The IRS targeted conservative Tea Party groups. It was part of the rather entertaining string of scandals the Obama administration was subjected to last summer.
It’s even been alleged that the agency looked at progressive groups as well. Some liberal commentators noted that this neutralized the scandal aspect of the story, but it only added more names to the butcher’s bill. The latest development on the IRS fiasco centers on the agency giving preferential treatment to black nonprofits during the 2012 election.
Investor’s Business Daily reported on September 6 “at the same time the IRS harassed Republican nonprofit groups during the 2012 political campaign, it selectively advised black churches and other Democrat nonprofits on how far they can go in campaigning for President Obama and other Democrats.”
Paul Sperry, who wrote the article, also noted that during 2012, “top officials with both the IRS and Justice Department — including the IRS commissioner and attorney general — met in Washington with several dozen prominent black church ministers representing millions of voters to brief them on how to get their flocks out to vote without breaking federal tax laws.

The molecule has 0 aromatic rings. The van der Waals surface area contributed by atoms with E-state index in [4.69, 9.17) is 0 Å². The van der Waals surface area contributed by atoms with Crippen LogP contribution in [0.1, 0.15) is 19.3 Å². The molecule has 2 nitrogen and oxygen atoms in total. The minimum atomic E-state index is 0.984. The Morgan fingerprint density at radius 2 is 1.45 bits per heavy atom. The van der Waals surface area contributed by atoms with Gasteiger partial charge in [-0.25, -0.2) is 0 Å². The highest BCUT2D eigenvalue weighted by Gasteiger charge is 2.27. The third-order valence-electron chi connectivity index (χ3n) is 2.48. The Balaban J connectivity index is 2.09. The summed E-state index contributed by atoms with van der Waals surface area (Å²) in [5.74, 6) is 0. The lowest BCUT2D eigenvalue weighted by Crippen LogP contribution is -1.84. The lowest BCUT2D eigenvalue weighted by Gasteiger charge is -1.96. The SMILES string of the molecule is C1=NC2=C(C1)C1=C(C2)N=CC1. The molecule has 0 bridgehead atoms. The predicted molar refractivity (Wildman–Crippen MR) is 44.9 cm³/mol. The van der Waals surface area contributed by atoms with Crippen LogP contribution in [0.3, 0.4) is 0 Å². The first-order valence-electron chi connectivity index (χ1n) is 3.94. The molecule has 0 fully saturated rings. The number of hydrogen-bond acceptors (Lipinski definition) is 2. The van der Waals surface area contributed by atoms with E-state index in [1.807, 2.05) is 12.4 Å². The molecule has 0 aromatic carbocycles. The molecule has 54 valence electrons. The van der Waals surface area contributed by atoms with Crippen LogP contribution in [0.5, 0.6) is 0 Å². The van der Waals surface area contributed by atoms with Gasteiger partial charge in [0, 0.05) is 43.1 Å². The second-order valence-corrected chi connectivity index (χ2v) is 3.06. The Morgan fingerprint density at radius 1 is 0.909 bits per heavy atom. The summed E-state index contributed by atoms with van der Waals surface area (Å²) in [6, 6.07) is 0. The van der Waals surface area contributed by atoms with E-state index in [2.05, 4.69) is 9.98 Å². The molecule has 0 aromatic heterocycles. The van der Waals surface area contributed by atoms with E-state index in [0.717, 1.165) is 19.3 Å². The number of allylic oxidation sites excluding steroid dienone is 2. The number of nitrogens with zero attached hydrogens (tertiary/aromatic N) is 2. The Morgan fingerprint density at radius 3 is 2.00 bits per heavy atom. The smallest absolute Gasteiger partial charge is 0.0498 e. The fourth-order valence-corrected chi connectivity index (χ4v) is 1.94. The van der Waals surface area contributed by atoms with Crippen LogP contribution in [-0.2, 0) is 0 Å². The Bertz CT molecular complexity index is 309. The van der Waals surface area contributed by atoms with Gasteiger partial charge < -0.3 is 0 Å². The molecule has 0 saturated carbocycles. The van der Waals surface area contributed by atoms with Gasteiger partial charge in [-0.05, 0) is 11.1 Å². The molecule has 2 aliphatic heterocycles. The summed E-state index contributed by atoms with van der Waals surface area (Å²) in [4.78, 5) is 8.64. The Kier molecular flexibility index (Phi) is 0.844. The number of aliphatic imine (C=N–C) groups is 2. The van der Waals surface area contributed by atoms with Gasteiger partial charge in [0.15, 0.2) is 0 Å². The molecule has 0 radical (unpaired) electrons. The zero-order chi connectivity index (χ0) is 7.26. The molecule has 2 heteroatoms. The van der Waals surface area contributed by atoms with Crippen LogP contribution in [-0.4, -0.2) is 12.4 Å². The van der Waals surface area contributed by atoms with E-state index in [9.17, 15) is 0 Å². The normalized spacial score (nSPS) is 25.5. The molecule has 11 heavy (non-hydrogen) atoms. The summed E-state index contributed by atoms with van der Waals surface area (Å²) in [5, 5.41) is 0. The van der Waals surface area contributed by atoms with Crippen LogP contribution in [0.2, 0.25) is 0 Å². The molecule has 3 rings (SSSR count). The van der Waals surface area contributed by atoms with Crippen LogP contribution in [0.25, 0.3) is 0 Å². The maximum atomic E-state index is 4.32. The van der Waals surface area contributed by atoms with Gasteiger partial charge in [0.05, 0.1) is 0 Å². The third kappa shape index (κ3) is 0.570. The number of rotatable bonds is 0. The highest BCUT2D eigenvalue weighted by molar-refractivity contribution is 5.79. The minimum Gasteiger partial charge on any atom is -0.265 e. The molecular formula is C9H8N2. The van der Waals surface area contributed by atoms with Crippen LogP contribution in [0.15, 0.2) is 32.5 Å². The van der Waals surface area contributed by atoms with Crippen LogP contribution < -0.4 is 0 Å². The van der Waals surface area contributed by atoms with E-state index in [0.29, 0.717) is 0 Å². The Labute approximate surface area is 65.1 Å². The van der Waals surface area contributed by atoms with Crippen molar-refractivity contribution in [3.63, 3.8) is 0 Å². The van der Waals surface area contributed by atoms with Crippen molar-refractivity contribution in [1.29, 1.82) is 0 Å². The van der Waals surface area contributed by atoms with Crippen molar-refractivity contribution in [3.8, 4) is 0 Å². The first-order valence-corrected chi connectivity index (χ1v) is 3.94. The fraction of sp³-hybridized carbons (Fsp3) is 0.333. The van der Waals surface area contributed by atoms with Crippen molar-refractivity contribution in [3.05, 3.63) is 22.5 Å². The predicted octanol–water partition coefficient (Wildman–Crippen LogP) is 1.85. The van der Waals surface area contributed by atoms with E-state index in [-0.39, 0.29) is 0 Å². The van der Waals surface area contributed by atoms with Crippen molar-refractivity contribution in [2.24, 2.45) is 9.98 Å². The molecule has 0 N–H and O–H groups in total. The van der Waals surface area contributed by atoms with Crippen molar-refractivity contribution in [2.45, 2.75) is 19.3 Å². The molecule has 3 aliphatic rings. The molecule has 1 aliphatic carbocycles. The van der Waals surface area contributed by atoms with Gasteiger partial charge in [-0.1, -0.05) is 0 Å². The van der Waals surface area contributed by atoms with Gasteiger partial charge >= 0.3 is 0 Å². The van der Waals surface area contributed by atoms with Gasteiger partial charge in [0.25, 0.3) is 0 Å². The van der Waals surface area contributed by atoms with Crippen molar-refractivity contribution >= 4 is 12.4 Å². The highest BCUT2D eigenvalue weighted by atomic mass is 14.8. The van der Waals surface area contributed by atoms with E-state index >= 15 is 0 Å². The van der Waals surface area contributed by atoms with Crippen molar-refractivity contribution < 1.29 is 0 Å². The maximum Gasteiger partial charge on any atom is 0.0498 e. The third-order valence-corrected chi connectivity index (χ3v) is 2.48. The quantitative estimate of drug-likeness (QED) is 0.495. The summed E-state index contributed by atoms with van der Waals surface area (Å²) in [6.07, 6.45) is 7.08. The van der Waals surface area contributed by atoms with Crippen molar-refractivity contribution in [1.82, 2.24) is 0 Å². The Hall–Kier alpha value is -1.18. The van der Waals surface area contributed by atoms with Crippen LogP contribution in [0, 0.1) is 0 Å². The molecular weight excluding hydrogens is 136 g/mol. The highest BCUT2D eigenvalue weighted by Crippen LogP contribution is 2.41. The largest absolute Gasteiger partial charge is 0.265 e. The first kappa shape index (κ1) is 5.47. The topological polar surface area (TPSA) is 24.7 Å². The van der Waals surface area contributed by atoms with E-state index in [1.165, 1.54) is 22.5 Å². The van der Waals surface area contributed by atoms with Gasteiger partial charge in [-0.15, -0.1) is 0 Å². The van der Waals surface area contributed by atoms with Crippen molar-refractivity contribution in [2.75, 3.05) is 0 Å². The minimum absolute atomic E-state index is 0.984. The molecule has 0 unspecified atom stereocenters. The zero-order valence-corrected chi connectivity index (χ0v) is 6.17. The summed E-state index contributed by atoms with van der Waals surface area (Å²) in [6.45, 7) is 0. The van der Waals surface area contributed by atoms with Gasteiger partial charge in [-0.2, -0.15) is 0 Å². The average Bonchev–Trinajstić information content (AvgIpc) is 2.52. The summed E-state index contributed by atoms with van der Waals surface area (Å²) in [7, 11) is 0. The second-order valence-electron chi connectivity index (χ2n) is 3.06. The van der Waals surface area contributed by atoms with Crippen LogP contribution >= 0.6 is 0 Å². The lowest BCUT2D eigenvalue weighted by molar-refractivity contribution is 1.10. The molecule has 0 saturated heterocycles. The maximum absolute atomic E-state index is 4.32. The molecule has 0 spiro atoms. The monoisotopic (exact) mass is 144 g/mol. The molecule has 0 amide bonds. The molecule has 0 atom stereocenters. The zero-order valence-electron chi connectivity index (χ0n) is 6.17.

The ‘summit’ on energizing the black vote in houses of worship was hosted by the Democrat-controlled Congressional Black Caucus inside the U.S. Capitol on May 30, 2012.” Attorney General Holder and IRS Commissioner Douglas Schulman were also in attendance.
The U.S. tax code specifically bars nonprofits and churches from "participating or intervening in any political campaign on behalf of, or in opposition to, any candidate for public office."
Constitutional scholar Jonathan Turley described this incident as a “raw display of political favoritism,” and that if former Attorney General Alberto Gonzalez organized a similar sit down with evangelical groups – the outrage would be “deafening.”